It is precisely on this question of form, specifically on the nature of "antidrama" and Engler's too−easy conflation of it with "metadrama," that I wish to offer some counter notes to Engler and, finally, a counter reading of Kopit's The Hero. Drawing upon the definition of "anti−theatre" from Eugene Ionesco's 1958 essay "The Tragedy of Language," Engler considers as "antidrama" any play that parodies or subverts a particular theatrical tradition, in the case of Oh Dad, "the entire repertoire of the American drama in the 1940s and 50s" (282). On the other hand, I would consider "antidrama" not a parody of any special genre or subgenre of dramatic texts, but rather a subversion of the nature of drama itself as it has been traditionally understood. And in this, I, too, would turn to Ionesco for support, understanding his "anti−play, that is to say a real parody of a play"5) to mean not a parody of a specific play or type of play but of any play generically speaking, or of the elements of drama itself. Then Ionesco's later description of The Bald Soprano as an anti−play makes better sense: "the play had movement; actions, although without action; rhythm and development, though plotless; and progression of an abstract kind" (183−84). According to those terms, however, Kopit's The Hero would not seem to be antidrama. I would, nevertheless, agree that it is an example of metadrama, although, once again, I find Engler's specific definition of that concept too narrow when he applies it to Kopit's work in terms of "a subversive attack on the preconceptions and ideologies on which most plays written in the vein of the Theatre of the Absurd are based" (285).6)
Instead, I would consider Kopit's 1964 mime as metadrama because it celebrates the notion of theatre itself as well as the act of going to the [page 322] theatre. Engler's observations about the character of The Man, the artist who "creat[es] the illusion of an alternative world … . [that] is not at all a representation of a pre−existing reality" (286); about The Woman, "the spectator [who] … accept[s] the mere `As−If' as the real reality … . acknowledg[ing] the illusion as the illusion it actually is" (287); and about the nature of "The illusion art can offer … as a means of compensation for what cannot be obtained in real life" (287) prove insightful and on−target. Engler's analysis, however, somewhat "silences" The Woman spectator—if I can use that word about a play already, like several of Beckett's, a pantomime. Yet a fuller reading of the play, this time not as about the limitations of art's "illusions [as] counterproductive" to "tak[ing] adequate action … in … an allegedly hopeless situation" (288) but as about a temporary retreat into art as restorative before taking action, largely depends upon her actions.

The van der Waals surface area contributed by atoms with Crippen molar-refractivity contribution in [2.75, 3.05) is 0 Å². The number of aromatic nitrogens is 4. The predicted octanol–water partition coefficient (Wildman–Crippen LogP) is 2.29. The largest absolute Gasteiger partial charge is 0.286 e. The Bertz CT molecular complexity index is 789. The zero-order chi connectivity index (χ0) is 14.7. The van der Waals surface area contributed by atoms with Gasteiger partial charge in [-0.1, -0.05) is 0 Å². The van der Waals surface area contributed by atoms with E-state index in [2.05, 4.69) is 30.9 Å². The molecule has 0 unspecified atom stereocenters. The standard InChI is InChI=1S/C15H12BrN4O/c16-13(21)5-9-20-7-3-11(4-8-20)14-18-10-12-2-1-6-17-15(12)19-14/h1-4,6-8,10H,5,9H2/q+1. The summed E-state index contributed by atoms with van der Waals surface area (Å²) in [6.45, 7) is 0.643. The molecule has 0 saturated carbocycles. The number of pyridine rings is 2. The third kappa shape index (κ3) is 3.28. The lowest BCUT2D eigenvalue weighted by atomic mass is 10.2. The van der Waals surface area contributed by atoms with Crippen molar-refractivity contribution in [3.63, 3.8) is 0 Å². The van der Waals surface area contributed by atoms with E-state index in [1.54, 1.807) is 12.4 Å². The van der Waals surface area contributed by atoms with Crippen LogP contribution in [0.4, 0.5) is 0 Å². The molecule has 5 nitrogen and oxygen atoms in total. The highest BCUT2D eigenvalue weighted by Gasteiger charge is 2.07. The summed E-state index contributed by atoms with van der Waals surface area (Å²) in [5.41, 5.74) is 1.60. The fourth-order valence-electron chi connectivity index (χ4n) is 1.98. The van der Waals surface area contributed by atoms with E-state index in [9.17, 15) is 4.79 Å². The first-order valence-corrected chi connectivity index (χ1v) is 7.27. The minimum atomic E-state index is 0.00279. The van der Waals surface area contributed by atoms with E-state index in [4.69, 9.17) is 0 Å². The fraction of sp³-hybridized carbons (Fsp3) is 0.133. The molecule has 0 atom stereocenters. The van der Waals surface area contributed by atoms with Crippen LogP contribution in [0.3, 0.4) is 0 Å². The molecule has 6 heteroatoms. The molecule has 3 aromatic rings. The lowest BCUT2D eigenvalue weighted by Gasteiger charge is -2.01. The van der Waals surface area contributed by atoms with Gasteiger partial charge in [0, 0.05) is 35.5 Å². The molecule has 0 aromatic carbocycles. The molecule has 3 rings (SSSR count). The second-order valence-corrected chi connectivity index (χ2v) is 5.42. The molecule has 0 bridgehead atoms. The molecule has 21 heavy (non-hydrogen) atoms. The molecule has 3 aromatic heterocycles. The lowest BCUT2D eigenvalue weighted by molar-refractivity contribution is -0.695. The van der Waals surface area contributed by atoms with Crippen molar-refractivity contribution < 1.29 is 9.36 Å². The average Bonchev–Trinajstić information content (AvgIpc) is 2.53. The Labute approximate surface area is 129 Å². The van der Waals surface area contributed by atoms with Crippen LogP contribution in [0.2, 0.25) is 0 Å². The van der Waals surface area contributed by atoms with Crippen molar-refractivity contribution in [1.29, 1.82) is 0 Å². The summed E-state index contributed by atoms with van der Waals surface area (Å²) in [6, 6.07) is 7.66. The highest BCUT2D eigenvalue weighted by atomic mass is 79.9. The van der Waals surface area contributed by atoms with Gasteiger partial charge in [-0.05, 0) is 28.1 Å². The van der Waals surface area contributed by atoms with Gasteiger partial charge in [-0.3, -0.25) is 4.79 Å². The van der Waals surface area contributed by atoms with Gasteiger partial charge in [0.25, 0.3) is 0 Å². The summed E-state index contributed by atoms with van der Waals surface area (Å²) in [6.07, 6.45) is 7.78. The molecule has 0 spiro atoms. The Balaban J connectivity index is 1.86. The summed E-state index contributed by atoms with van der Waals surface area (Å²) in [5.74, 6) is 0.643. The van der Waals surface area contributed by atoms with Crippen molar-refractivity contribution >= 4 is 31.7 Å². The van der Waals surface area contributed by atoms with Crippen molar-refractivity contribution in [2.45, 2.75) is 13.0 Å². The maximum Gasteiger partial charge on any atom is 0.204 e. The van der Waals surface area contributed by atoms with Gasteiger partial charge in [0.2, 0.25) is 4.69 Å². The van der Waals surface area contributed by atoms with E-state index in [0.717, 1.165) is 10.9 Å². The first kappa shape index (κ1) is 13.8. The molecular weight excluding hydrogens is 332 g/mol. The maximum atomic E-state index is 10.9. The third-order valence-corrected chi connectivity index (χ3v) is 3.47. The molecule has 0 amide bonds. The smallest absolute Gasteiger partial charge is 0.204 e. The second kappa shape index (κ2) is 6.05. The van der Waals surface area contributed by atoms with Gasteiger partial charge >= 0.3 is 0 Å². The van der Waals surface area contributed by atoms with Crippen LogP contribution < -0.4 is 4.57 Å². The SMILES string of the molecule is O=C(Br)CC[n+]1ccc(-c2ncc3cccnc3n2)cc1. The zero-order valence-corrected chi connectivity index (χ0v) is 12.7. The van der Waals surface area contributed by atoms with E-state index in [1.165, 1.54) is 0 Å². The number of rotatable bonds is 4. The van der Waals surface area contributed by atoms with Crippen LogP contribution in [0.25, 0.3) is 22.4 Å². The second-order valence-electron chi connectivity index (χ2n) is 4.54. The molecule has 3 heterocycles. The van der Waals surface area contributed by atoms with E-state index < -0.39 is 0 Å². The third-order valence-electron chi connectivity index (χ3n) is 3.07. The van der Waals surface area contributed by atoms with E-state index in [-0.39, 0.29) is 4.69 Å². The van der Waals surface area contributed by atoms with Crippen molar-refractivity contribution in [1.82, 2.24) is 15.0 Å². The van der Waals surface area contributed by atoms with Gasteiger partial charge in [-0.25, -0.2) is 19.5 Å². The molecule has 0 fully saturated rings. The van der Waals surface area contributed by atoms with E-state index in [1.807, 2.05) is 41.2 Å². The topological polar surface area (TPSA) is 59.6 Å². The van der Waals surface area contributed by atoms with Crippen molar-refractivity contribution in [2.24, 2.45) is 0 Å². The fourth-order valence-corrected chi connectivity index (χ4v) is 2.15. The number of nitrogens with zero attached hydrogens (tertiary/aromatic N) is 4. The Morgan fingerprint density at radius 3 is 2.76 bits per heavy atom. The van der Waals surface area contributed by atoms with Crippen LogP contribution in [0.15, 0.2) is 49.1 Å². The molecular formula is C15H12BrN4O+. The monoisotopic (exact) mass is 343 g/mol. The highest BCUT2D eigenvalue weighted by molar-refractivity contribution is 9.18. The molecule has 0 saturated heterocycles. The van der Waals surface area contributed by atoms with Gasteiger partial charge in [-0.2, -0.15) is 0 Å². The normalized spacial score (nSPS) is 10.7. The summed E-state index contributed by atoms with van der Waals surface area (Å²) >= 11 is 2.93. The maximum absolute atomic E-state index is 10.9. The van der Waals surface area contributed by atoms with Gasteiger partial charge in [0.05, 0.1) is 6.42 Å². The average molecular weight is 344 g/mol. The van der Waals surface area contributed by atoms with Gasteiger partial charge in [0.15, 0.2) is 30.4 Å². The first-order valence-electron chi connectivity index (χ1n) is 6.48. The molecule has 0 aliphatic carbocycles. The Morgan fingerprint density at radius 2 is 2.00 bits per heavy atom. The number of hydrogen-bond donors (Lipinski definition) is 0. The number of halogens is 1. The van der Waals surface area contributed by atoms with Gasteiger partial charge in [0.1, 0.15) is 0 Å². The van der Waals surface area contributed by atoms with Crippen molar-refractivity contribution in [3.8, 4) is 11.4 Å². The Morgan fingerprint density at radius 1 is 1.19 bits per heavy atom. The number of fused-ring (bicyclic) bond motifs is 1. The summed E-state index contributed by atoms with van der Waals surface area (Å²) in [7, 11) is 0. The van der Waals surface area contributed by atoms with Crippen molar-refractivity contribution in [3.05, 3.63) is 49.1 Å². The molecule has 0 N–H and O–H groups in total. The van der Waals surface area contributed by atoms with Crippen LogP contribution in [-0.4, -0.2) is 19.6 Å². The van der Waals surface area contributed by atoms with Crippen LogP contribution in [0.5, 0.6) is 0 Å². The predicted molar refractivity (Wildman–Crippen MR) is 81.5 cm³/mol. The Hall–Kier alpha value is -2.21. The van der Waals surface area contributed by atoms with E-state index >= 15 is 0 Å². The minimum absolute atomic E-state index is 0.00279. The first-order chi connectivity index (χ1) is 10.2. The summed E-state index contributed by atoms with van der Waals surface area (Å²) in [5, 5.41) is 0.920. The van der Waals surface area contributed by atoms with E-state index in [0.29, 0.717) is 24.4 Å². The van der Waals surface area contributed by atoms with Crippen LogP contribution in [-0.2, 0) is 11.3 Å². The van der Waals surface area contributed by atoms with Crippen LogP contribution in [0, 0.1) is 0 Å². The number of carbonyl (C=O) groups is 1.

Kopit's non−representational play begins and ends with a sunrise and sunset that deliberately announce themselves as artificial because the audience witnesses the stage machinery involved: "The sun is a bright, orange disk which is hoisted by a wire, up the cyclorama" ⁄ "The orange disk of the sun sets slowly against the cyclorama."7) When The Woman enters, she is at first startled by the illusion of reality (the palm tree, the water, the mountain, the lunch spread out on a blanket) created by the hero⁄artist out of "nothing" (82−83). But soon she willingly enters into the play, becoming a full participant in the creative process. Her act of "smiling" and offering him half the sandwich, which he stares at "amazed," proves the decisive moment, for afterwards she "touches … and sighs, with pleasure … [and] laughs warmly … [and then] They snuggle up to each other" (84). It is an image of mutuality, of communion, in the face of the void or nothingness beyond the illusion on the painted backdrop. And in that sense, perhaps it is not unlike what Vladimir and Estragon in Beckett's Waiting for Godot (1953) are proffered. In fact, their very nicknames, Didi and Gogo—containing as they do nearly all the letters needed to spell "Godot"—could be interpreted as suggesting that Godot will not come, need not come, because he is already here, and he is The Other.
Unlike what Engler claims, the smiles on the Man's and Woman's faces do not become "vaguer and vaguer" (288) as the sun sets. True, "The [page 323] vague smiles on their faces never leave. Indeed, they almost seem frozen there" as "Darkness" descends (84). But isn't that because they now exist in the world of art, which is eternally fixed? Whereas the audience knows, if they are not to atrophy in disuse, that they themselves must leave the theatre, the house of illusions, and go back out into the fluid world of reality and responsibility, rested and illuminated by their temporary sojourn in the restorative realm of art. The great analogue in dramatic literature for our experience of going to the theatre in order to find renewal for more of daily life—which to me signifies and encapsulates what Kopit's The Hero is all about—will always be the journey that the characters in Shakespeare's romantic comedies take into "the green world," which, too, afforded a space for renewal in the midst of a strife−torn world.
West Lafayette, Indiana